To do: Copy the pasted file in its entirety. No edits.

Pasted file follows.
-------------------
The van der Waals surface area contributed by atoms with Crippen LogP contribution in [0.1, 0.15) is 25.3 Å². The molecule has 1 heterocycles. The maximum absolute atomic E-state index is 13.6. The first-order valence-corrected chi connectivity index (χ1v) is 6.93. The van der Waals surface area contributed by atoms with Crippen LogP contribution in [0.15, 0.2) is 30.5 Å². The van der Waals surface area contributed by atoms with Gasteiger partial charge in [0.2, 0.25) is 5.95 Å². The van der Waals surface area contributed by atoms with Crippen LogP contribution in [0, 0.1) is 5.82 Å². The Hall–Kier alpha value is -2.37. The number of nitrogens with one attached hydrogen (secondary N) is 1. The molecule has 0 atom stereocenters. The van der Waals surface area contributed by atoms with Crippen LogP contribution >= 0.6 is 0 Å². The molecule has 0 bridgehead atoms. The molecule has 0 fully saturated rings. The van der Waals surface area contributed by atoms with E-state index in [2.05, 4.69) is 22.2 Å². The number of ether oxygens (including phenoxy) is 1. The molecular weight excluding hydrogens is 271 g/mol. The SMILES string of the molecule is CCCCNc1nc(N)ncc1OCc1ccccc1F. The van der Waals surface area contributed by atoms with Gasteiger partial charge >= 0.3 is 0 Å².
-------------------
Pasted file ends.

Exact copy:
The van der Waals surface area contributed by atoms with Crippen LogP contribution in [0.1, 0.15) is 25.3 Å². The molecule has 1 heterocycles. The maximum absolute atomic E-state index is 13.6. The first-order valence-corrected chi connectivity index (χ1v) is 6.93. The van der Waals surface area contributed by atoms with Crippen LogP contribution in [0.15, 0.2) is 30.5 Å². The van der Waals surface area contributed by atoms with Gasteiger partial charge in [0.2, 0.25) is 5.95 Å². The van der Waals surface area contributed by atoms with Crippen LogP contribution in [0, 0.1) is 5.82 Å². The Hall–Kier alpha value is -2.37. The number of nitrogens with one attached hydrogen (secondary N) is 1. The molecule has 0 atom stereocenters. The van der Waals surface area contributed by atoms with Crippen LogP contribution >= 0.6 is 0 Å². The molecule has 0 bridgehead atoms. The molecule has 0 fully saturated rings. The van der Waals surface area contributed by atoms with E-state index in [2.05, 4.69) is 22.2 Å². The number of ether oxygens (including phenoxy) is 1. The molecular weight excluding hydrogens is 271 g/mol. The SMILES string of the molecule is CCCCNc1nc(N)ncc1OCc1ccccc1F. The van der Waals surface area contributed by atoms with Gasteiger partial charge >= 0.3 is 0 Å².